Charlotte, N.C., Job Woes Go Beyond Banking
STEVE INSKEEP, host:
Next we'll return to one of the cities on our Money Map. It's a major banking center - Charlotte, North Carolina. When we last visited five months ago, Charlotte's banks were struggling and one had to be bought out in a hurry. Yet reporter Julie Rose told us that construction crews were still building new offices downtown.
JULIE ROSE: From where I'm standing here, it's like a forest of cranes. They've got one, two huge yellow ones up either side of the high-rise and then three, four, five, six, seven others working on various surrounding buildings.
INSKEEP: That was the scene in Charlotte, North Carolina last fall. Julie Rose of our member station WFAE is back again to tell us what's happening now. Hi, Julie.
ROSE: Hello, Steve.
INSKEEP: Still got a forest of cranes downtown?
ROSE: There's a lot of work being done. That building will be finished next year, but just because there is a lot of work going on doesn't mean the economy is going as well as it was at the time. In fact, back when we spoke first, our employment rate was, in October, was at 7.2 percent. It's now up to 10.5 percent. That's the fourth highest of any major metro area. Much worse than the national average.
In fact, we've got some local economists who are predicting it's going to get much higher than that, up to 12, maybe 13 percent by 2010. One of those economists is Mark Vitner, who is - happens to be with Wachovia.
Mr. MARK VITNER (Wachovia): You know, it's not just banking; NASCAR has seen a real slowdown. There are a thousand manufacturing plants in Mecklenburg County. Manufacturing will probably have more job losses than financial services.
INSKEEP: That's a forecast from a Charlotte economist. Julie Rose, that - what he said explains a rough economy, everything's going down. But why would the unemployment rate be even worse than elsewhere?
ROSE: Well, he has got this idea called importing unemployment. Charlotte is still one of the fastest growing areas in the country, we're sixth highest and we've been known as a place to come to get a job, a good economy. That's still out there. People haven't maybe discovered that our economy, our unemployment rate is as high as it is. There must be a lot of copies of Fortune and Money magazine floating around out there in doctors' offices that…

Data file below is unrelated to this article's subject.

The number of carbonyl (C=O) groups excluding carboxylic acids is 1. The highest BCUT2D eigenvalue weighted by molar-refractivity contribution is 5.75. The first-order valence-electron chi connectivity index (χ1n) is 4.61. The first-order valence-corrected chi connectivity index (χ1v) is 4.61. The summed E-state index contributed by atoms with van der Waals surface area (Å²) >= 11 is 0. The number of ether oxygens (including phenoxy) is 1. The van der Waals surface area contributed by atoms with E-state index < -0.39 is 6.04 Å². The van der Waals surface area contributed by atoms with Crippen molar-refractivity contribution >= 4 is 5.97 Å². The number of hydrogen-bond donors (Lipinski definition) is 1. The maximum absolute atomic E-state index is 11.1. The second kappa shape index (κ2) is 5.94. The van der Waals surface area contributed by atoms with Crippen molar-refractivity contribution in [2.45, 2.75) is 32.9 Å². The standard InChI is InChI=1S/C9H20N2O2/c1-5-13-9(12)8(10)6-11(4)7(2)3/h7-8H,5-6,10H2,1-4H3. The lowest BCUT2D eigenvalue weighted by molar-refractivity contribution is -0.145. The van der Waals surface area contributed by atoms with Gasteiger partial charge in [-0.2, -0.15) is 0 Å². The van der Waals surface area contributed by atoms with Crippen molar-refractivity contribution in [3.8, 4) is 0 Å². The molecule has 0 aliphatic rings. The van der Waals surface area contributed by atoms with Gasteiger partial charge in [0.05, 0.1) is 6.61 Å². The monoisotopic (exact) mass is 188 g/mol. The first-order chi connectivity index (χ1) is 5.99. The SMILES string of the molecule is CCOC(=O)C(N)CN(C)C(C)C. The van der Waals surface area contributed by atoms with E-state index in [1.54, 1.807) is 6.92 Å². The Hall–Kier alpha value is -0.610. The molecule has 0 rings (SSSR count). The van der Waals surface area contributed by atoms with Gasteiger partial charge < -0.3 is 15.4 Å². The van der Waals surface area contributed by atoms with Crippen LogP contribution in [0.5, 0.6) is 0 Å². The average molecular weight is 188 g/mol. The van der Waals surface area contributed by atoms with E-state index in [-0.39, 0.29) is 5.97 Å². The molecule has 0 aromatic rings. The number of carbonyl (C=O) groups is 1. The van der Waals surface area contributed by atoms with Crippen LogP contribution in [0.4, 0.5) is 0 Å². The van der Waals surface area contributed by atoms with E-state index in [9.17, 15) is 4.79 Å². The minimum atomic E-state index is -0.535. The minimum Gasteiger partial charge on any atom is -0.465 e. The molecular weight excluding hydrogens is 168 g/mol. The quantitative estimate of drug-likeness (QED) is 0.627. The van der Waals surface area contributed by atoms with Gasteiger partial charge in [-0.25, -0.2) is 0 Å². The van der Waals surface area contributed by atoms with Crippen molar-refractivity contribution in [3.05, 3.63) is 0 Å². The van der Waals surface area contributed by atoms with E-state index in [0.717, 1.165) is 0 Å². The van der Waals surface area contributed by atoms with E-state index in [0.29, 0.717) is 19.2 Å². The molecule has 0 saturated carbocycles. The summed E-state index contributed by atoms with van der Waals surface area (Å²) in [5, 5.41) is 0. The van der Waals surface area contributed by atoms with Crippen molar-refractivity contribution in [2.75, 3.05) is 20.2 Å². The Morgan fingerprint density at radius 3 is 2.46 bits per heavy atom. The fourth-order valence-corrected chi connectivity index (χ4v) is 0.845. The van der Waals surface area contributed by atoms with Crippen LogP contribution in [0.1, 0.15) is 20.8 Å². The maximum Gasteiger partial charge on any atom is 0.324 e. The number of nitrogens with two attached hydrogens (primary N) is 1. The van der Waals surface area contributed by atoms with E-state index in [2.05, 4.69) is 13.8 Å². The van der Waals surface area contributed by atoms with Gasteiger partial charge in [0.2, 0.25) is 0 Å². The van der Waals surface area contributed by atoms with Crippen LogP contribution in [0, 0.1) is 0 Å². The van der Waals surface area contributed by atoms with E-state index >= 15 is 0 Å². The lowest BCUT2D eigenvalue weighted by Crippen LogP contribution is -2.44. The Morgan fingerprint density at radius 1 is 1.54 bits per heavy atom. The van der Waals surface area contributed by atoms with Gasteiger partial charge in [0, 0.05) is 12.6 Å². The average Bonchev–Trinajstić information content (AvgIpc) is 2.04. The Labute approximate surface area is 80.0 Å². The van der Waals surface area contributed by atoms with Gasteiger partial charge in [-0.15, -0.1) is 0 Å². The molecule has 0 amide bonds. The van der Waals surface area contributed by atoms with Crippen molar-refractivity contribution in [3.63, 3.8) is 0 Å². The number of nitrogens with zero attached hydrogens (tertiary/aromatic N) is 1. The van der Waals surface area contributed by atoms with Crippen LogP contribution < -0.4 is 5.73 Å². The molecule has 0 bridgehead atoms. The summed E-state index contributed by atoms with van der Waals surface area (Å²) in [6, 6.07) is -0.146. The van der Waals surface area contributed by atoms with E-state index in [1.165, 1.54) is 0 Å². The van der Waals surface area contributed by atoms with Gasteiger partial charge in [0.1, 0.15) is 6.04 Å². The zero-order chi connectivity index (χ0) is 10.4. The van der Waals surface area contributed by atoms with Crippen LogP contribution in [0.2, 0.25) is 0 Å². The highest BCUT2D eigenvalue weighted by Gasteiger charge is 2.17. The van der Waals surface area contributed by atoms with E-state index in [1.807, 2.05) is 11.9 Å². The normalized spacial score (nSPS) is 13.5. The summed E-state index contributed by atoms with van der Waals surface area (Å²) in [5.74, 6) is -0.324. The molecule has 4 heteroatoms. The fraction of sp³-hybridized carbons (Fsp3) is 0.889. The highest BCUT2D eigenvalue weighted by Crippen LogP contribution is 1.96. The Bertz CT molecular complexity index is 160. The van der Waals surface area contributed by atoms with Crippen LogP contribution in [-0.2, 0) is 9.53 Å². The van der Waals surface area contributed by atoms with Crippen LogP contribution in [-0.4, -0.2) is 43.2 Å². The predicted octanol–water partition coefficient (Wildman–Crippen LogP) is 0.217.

(Soundbite of laughter)
ROSE: …people still think we're a great place.
INSKEEP: Had those lists in them. Yeah, yeah. Okay, so it looks good, looks good on paper. But people get there and they find out something different.
ROSE: Well, they're finding lot of competition for the few jobs that are still available and very long lines. I'll give you an example. Recently I went to a job fair being held by a new resort that's opening in the area. They needed 500 people to mostly work minimum wage jobs, serving drinks, you know, cleaning hotel rooms. Five thousand people showed up. And they lined them all up in this big warehouse, and the resort's regional vice-president, Curtis Brown(ph), came in to kind of tell them what the deal was.
Mr. CURTIS BROWN: As you can see, there has been a tremendous turnout for this job fair. It reminds me of "American Idol."
(Soundbite of laughter)
Mr. BROWN: I'm here to be honest with you. You are going to be here probably for another six hours.
(Soundbite of woman shouting)
INSKEEP: Okay, when they were told it was going to be a six hour wait, did these thousands of people stay?
ROSE: Many, maybe most of them actually did. You know, I was going up and down the line talking to people. I met some out of work bankers, construction workers, bartenders, who say they're just not getting the tips they need anymore. And that one woman, her name is Deborah Hadden, she stuck around for the full time. She is a buyer at an electronics company. She was, before she got laid off about eight months ago. And she says, look, I'll take any job at this point.
Ms. DEBORAH HADDEN: If I don't find a job soon I'll lose my home, so that's why I'm out here in the cold, hoping to get a job. If it pays 10 bucks an hour, that's fine with me.
ROSE: So at the same time that we have new people coming here to find a job, I am meeting a lot of people who came for the old Charlotte, and they're starting to wonder if it's maybe time to leave.
INSKEEP: Well, Julie Rose, before you leave, I want to come back to those skyscrapers that you said are still under construction downtown, despite all the bad economic news. I remember one of them belonged to a bank, Wachovia, which was being snapped up at that moment. And there was some question about whether they would be able to occupy the space, or whether their new owners would occupy the space. What's happening with that building?
ROSE: We've just learned that Duke Energy, which is also headquartered here in Charlotte - they're a huge utility company, power company - they will be moving into that building and it will actually be called the Duke Energy Center. Of course, there is a lot of discussion of energy going on right now in Washington, a lot of talk about it being part of the stimulus and the recovery of the country.
So I think it's interesting, and symbolic perhaps, that banks will no longer dominate Charlotte's downtown skyline, but that an energy company will be part of that mix.
INSKEEP: Julie Rose, at member station WFAE, has taken us to the latest point on our Money Map, Charlotte, North Carolina. Julie, thanks.
ROSE: You're welcome, Steve.
INSKEEP: We've covered nine spots on the map with more to come, and you can find the map at NPR.org. Later today on NPR's ALL THINGS CONSIDERED, you'll hear from a former Charlotte bank manager, now looking for a job.
NPR transcripts are created on a rush deadline by an NPR contractor. This text may not be in its final form and may be updated or revised in the future. Accuracy and availability may vary. The authoritative record of NPR’s programming is the audio record.